Of course, every attempt throughout history to force our emotions and institutions to catch up to our technology and quality of life have led only to mass graves and mass trauma. Still, I refuse to believe such a thing is impossible; I believe we as a humanity haven't yet figured out and developed the means to diminish our need of a common enemy (and/or our pathological need for worship) -- thus reducing oikophobia and the crisis of meaning outlined in the last post -- that is both effective and ethical. After all, anyone living before 1950 using the technology they had to try to travel to the moon and back would've only ended up in a great deal of misery for themselves and those around them as well.
> “from shirt sleeve to shirt sleeve within three generations”... When people obsess over revitalizing an idealized past that might never have ever existed, that’s driven by the same force as what fuels oikophobia. The stronger oikophobia becomes, the stronger the nostalgia grows as a counter reaction.
Inversion: it is not that Americans are now very lazy, but the exact opposite, envy-driven mal-productivity AKA hustle culture and "grindset", that will leads to its downfall. "Overshadowed by his father's legacy", "Fake it til you make it", and "A fool and his money are soon parted" are hand-in-hand related tropes, albeit replacing money with youth or attention would work better. Arthur Miller was right with Death of a Salesman.
Continuing this line of thought, Mark Fisher is also right that nostalgia for the past is caused by the bureaucratization and calcification of present toxicities, and by extension the elimination of future potentials and free agency. Stifled innovation leads to zero-sum marketing tactics and toxic BS work.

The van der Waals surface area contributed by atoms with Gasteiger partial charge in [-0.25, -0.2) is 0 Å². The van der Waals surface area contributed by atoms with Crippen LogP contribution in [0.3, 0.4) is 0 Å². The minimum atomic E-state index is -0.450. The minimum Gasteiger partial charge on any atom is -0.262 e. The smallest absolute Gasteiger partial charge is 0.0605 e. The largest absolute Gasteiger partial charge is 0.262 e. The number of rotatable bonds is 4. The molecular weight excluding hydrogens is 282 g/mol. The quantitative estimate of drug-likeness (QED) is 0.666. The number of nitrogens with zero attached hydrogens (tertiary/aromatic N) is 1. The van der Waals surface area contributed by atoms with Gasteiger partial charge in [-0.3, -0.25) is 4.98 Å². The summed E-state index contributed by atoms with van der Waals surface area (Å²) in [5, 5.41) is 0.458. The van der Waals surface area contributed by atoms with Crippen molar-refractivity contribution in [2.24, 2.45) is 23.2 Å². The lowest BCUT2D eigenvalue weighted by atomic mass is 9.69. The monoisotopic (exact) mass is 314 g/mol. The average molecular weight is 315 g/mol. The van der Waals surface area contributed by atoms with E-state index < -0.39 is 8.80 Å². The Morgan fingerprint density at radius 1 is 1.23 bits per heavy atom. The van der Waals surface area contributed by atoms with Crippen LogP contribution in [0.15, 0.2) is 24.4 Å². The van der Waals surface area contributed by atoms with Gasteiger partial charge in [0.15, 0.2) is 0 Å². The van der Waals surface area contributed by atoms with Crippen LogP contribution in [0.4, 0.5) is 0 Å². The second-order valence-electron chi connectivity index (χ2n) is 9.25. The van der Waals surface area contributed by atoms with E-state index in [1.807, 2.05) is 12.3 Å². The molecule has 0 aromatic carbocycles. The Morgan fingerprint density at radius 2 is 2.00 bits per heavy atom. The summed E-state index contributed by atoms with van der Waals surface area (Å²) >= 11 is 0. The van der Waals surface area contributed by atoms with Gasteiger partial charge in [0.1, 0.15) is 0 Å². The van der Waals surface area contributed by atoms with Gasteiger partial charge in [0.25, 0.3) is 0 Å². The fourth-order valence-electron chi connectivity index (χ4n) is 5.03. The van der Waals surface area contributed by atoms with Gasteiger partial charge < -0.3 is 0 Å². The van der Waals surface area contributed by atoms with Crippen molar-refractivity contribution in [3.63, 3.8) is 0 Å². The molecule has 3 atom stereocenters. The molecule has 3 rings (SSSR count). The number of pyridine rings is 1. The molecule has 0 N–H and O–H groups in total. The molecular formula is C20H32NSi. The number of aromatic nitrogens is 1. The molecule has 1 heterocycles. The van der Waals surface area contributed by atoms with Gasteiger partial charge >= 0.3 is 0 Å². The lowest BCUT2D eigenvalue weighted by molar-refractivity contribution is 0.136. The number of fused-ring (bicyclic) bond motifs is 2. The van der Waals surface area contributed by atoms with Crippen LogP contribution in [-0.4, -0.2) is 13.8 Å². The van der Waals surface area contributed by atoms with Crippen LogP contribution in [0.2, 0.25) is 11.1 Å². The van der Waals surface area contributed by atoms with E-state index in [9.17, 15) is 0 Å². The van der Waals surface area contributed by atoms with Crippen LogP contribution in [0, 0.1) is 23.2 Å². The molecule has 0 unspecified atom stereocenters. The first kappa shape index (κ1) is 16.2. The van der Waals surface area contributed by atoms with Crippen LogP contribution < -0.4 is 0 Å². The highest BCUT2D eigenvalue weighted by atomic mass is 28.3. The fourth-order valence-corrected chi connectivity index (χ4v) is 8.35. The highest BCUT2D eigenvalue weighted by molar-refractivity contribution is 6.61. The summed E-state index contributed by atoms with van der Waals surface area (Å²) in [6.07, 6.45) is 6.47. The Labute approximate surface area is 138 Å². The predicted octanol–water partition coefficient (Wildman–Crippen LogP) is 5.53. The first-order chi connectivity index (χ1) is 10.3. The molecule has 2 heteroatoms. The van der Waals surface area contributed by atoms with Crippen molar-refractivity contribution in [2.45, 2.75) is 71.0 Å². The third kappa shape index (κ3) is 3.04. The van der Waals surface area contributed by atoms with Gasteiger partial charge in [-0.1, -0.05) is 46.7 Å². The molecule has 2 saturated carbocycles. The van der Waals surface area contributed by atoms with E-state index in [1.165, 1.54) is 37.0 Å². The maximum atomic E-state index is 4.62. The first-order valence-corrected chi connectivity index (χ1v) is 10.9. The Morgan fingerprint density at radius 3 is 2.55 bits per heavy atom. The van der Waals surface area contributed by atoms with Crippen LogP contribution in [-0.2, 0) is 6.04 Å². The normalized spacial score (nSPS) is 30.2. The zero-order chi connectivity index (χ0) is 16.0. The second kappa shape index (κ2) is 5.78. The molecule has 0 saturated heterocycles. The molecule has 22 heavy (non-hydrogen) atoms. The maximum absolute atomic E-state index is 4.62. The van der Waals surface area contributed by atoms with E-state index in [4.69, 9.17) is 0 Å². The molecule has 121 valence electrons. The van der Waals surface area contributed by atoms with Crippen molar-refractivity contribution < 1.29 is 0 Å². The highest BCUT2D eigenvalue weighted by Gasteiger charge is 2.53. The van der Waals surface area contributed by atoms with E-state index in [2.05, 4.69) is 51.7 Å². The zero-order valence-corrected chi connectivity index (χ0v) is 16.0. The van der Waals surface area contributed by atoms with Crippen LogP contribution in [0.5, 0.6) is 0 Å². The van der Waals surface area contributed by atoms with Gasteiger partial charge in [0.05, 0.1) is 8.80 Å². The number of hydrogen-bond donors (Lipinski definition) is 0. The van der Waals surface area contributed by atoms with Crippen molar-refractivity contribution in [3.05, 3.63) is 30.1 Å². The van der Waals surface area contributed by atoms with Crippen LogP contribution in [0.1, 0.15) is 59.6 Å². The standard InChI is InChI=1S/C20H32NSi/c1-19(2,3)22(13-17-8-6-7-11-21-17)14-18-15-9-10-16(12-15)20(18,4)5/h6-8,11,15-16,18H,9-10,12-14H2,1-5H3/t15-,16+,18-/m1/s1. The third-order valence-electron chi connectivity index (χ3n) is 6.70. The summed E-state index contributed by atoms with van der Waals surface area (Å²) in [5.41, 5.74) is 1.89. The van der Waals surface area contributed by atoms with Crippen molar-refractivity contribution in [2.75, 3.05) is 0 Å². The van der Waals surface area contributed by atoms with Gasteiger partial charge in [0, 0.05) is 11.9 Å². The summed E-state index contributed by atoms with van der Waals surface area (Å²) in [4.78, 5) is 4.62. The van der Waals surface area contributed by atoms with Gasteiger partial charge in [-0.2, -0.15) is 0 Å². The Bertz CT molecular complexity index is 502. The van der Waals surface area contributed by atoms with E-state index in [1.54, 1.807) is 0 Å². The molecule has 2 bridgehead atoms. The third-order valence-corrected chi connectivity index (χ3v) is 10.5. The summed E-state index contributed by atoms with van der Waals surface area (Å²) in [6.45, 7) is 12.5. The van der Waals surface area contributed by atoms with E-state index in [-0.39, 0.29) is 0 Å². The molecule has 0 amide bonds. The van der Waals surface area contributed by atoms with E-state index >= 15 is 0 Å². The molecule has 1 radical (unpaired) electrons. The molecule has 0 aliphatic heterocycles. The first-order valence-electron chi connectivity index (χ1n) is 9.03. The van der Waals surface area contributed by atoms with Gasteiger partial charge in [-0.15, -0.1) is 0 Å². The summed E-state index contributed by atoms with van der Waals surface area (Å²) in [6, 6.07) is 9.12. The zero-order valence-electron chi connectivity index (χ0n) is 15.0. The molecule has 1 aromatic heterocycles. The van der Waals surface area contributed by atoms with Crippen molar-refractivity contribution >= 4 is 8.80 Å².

> We are the richest nation in human history, have no obvious existential threats, and yet we’re seemingly in the midst of a civil war where the red and blue tribes are constantly at each other’s throats... Ironically, it’s the objectively freest countries that complain the most about a lack of freedom. The more leeway you have to express your opinion, the more we hear people expressing their dislike.
Inversion: it is the desire to be constantly in strife that builds up American immunity against external threats, and such force can only be used sparingly lest it becomes an auto-immune disease or hyperactive allergy. The opposing side of this is AIDS, but foreign influence has been moot in recent years.
Oversocialization necessitates the need for homogeneity in beliefs, and that the removal of personal spaces both online and offline did not help with this. Either people separate into ideological ghettos (counties and private communities), or increase the size of private spaces (public housing and blogs), to prevent increasing desire for conflict. Slate Star Codex noted the formula: Outgroup = Differences / Proximity
America should stop thinking in terms of "be better" but "be different" and "be wrong", since the former has always been what Mao did with self-criticism towards a bad utopia. Self-love first and not narcissism, fellas.
An old saying asserts that familiarity breeds contempt. So, for instance, when one learns that the religion of one's recent ancestors is all b.s., respect and love for those ancestors will vanish. If those same ancestors, or others like them, browbeat the skeptic to keep the faith, expect spite to fill the void.